Unseen film of Led Zeppelin playing at the 1970 Bath Festival – thrown away nearly 50 years ago, and widely thought to be lost – has been unearthed in a British university film archive. Experts are now hoping to digitally restore the footage, and it’s hoped that it will be released to mark the 50th anniversary of what is widely considered to be one of the most important performances of the band’s career.
The 1970 Bath Festival Of Blues And Progressive Music (which took place not in Bath, but close by in Shepton Mallet) was a two-day event featuring Zeppelin, who headlined the Saturday, Pink Floyd, The Byrds, Santana, Johnny Winter, Canned Heat and many more.
The plan – agreed by the band and their fiercely protective manager, Peter Grant – was that filmmaker Peter Whitehead would shoot the concert and interview the band and the footage would be released. But Whitehead got to the festival late, and missed shooting the band arriving by helicopter. For Zeppelin’s performance, he was shooting into the sun, so footage was so dark that both Whitehead and the band deemed it unusable. The rushes were discarded, and presumed lost. Until now.
Earlier this year, De Montfort University in Leicester acquired the Peter Whitehead archive. A member of the 60s counter culture, Whitehead made many avant-garde films and shot numerous band videos for Top Of The Pops. He shot Zeppelin at the Royal Albert Hall earlier in 1970, filmed Tonite Let’s All Make Love In London
– a celebration of swinging London in the 60s – and the early Rolling Stones rockumentary Charlie Is My Darling.
Today Peter Whitehead is in ill health, living in Northamptonshire. His son, Dr Harry Whitehead, a novelist and professor of creative writing, said his father rarely spoke of his band work. “I don’t think he ever thought the band stuff was in any way important,” he says. “He liked his books, his avant-garde films. That’s what he thought mattered. He never considered the band footage artistically important.”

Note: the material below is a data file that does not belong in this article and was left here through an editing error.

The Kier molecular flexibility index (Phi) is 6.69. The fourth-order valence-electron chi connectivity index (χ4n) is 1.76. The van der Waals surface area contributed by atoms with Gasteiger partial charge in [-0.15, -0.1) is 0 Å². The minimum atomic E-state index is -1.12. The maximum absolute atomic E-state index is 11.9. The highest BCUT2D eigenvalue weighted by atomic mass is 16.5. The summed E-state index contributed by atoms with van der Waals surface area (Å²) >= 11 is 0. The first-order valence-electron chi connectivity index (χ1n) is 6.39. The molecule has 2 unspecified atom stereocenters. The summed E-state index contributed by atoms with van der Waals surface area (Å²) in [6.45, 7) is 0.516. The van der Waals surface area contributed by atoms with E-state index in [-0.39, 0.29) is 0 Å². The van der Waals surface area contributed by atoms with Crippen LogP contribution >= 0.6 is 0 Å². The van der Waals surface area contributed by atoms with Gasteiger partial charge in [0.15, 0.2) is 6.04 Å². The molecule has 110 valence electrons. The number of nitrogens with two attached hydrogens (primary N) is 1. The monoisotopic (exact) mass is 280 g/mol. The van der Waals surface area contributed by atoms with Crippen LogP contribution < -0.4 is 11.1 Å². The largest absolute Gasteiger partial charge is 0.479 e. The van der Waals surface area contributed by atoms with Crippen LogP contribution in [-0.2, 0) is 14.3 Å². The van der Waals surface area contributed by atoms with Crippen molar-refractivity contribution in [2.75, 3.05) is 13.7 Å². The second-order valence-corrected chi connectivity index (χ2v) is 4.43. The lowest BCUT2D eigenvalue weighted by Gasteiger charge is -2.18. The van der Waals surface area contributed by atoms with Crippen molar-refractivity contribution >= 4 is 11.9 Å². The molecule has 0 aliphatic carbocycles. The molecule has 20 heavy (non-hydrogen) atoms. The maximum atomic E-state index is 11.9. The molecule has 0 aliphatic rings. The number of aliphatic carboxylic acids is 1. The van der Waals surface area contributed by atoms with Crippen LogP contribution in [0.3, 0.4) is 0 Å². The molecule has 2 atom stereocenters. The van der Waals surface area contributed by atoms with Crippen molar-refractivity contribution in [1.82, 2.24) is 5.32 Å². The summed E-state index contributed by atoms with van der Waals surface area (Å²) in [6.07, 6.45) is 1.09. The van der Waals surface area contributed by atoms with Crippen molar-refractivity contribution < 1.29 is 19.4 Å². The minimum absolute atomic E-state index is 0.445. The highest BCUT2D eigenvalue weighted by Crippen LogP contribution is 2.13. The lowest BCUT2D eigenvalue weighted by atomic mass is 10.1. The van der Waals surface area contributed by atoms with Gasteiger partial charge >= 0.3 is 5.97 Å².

When it was decided to can the Zeppelin footage, Whitehead shrugged and moved on to his next project.
But Zeppelin’s 1970 Bath Festival performance is historically important. It was thought by critics – and the band themselves – to be one of the most important shows of their career. A crowd of around 200,000 were there to witness the performance in which the band played for three hours, including five encores.
“There’s a lot of interesting stuff in the archive, but the Bath Festival footage was a pleasant surprise,” says Steve Chibnall, a Professor of British Cinema at De Montfort University and the curator of the Peter Whitehead archive. “Peter was obviously trusted by the band and Peter Grant and he managed to secure tremendous access – he’s on stage, backstage, interviewing the band, the other acts, the crowd.
“I know he was unhappy with the footage, that he thought it was too dark, but, let me tell you, I’ve seen it. Some of it is too dark, yes, but I think we can rescue that.
“There’s a limit to what we can do, obviously, but we have the technology to make it lighter, better, clearer. And a lot of it, before the sun sets, is perfectly fine.”
The film lasts for about 30 minutes and is in full colour. However, there is no sound.
“I don’t think that’s too much of a problem,” says Prof Chibnall. “There are existing sound recordings from that show. It’s not beyond us to marry the soundtrack and the film.
“I’m by no means a Led Zeppelin expert, but I’ve seen parts of the film with Jimmy Page and his bow, and I suspect at some point they’re playing Moby Dick, with the drum solo, which Bonham plays with his hands.
“What we need to do now is talk to Zeppelin’s management, find out who owns the copyright, and see if we can work on this, improve it and get it realised in time for the 50th anniversary of the festival. That would be nice, wouldn’t it?”
Dave Lewis, editor of Led Zeppelin magazine Tight But Loose, was aware that film existed of the band’s 1970 Bath festival performance, but he never met, or heard of, anyone who had seen it.
“It’s historically very important,” he says. “It was a turning point for the band – their biggest UK show, five encores, great reviews, the first time they played acoustically (they played That’s The Way, from Led Zep III) and it set them up for the rest of their career, really.
“I’d love to see it. I know a lot of people would,” Lewis enthuses. “There’s clearly a lot of work to be done yet – not least that Jimmy Page would have to agree to it – but I hope something can be done.”
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